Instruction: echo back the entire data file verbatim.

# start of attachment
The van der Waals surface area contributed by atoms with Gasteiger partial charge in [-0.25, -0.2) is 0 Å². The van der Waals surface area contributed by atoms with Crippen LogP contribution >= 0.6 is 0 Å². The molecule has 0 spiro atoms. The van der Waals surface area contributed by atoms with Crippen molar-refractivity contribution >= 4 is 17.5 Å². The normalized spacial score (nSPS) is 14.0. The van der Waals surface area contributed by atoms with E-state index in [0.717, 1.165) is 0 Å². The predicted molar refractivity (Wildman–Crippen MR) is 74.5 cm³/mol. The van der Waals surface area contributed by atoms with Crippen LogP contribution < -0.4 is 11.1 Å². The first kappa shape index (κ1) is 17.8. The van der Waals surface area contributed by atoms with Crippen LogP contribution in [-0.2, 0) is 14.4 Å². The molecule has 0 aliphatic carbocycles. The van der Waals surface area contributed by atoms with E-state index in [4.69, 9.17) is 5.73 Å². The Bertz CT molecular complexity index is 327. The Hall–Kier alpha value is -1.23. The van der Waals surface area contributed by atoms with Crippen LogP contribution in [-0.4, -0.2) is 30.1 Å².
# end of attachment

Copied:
The van der Waals surface area contributed by atoms with Gasteiger partial charge in [-0.25, -0.2) is 0 Å². The van der Waals surface area contributed by atoms with Crippen LogP contribution >= 0.6 is 0 Å². The molecule has 0 spiro atoms. The van der Waals surface area contributed by atoms with Crippen molar-refractivity contribution >= 4 is 17.5 Å². The normalized spacial score (nSPS) is 14.0. The van der Waals surface area contributed by atoms with E-state index in [0.717, 1.165) is 0 Å². The predicted molar refractivity (Wildman–Crippen MR) is 74.5 cm³/mol. The van der Waals surface area contributed by atoms with Crippen LogP contribution < -0.4 is 11.1 Å². The first kappa shape index (κ1) is 17.8. The van der Waals surface area contributed by atoms with Crippen LogP contribution in [-0.2, 0) is 14.4 Å². The molecule has 0 aliphatic carbocycles. The van der Waals surface area contributed by atoms with E-state index in [4.69, 9.17) is 5.73 Å². The Bertz CT molecular complexity index is 327. The Hall–Kier alpha value is -1.23. The van der Waals surface area contributed by atoms with Crippen LogP contribution in [-0.4, -0.2) is 30.1 Å².